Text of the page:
## Description:

One of the greatest and most essential challenges to string players is the mastery of pitch accuracy in all positions. Without visible signposts, the fingerboard can be a daunting uncharted territory.

The purpose of The Seven Points is two-fold:

1. to enable the cellist to establish points of reference needed to build an accurate map of the fingerboard

2. to facilitate a relaxed, ergonomic approach to playing

The Seven Points is based on a simple concept: we divide the string into seven points, corresponding to audible harmonics on the fingerboard, and use these landmarks as points of reference to locate and play all other pitches. Just as many beginners use tape on the fingerboard to mark the notes in first position, the seven points serve as mental “tape” to guide the cellist in locating pitches.

There is great value for a new approach to mapping out the fingerboard. Cellists are typically taught by learning first position first. After staying in first position for one to two years, the cellist is then allowed to slowly ascend the fingerboard, mastering one position at a time. The highest positions are reserved for the most advanced players. As a result, many cellists are insecure in the upper positions. In order to avoid fear of the upper positions, cellists of all skill levels should be given the opportunity to explore all the regions of the fingerboard. Through a comprehensive and logical approach,

The idea of dividing the string into proportions (fractions or ratios) can be traced back to the time of Pythagoras (c. 582-507 B.C.E.). Through division of the string into whole number ratios, Pythagoras defined musical intervals mathematically. His approach of dividing the string into proportions can be applied to any string instrument to create landmarks.

The purpose of The Seven Points is two-fold:

1. to enable the cellist to establish points of reference needed to build an accurate map of the fingerboard

2. to facilitate a relaxed, ergonomic approach to playing

The Seven Points is based on a simple concept: we divide the string into seven points, corresponding to audible harmonics on the fingerboard, and use these landmarks as points of reference to locate and play all other pitches. Just as many beginners use tape on the fingerboard to mark the notes in first position, the seven points serve as mental “tape” to guide the cellist in locating pitches.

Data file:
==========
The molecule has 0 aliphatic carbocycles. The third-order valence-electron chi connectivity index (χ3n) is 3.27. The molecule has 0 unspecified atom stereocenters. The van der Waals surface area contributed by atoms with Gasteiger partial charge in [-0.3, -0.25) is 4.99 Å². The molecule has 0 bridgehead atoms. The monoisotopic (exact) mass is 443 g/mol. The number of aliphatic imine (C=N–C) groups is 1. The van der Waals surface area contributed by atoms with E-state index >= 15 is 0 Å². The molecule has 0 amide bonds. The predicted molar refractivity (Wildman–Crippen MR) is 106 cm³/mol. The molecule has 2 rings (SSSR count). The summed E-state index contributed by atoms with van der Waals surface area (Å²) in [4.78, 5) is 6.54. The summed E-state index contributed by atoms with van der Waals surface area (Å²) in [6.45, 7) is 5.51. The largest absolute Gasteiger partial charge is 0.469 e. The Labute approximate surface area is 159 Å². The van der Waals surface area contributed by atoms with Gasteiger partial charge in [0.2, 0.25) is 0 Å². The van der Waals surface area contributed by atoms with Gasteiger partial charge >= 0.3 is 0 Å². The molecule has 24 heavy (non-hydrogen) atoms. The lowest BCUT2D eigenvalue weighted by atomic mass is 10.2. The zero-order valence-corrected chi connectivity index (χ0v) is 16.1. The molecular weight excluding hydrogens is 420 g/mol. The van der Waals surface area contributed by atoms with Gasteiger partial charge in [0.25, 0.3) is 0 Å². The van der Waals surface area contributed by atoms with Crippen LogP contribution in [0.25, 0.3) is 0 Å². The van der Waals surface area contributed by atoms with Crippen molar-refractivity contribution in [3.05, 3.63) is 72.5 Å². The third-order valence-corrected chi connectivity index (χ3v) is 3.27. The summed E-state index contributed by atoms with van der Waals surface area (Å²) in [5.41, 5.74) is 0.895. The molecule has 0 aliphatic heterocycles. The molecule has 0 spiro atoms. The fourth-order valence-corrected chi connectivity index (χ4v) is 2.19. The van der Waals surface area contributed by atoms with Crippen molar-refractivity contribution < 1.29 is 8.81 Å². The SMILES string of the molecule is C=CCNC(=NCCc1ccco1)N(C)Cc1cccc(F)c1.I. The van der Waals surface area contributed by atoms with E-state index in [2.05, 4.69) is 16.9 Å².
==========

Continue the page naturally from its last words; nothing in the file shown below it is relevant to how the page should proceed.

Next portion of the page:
There is great value for a new approach to mapping out the fingerboard. Cellists are typically taught by learning first position first. After staying in first position for one to two years, the cellist is then allowed to slowly ascend the fingerboard, mastering one position at a time. The highest positions are reserved for the most advanced players. As a result, many cellists are insecure in the upper positions. In order to avoid fear of the upper positions, cellists of all skill levels should be given the opportunity to explore all the regions of the fingerboard. Through a comprehensive and logical approach,

*The Seven Points*provides a methodology that will help cellists to advance through the positions faster.The idea of dividing the string into proportions (fractions or ratios) can be traced back to the time of Pythagoras (c. 582-507 B.C.E.). Through division of the string into whole number ratios, Pythagoras defined musical intervals mathematically. His approach of dividing the string into proportions can be applied to any string instrument to create landmarks.

## The Seven Points on All Four Strings

Through a series of exercises, these seven points will become comfortable and consistent in the hand. Once theses are learned, the next step in mapping the fingerboard is to fill in the notes between each of the seven reference points. Each chapter of the book has a series of similar excercises for each points, then the exercises become increasingly difficult and eventually the cellist is "weaned" off of the harmonic point.

## The end result is that the left hand will instinctively base all pitches on the cello on one of the Seven Points, greatly increasing pitch accuracy and confidence

Here are some other examples from the book, just so you know what you're getting into :-)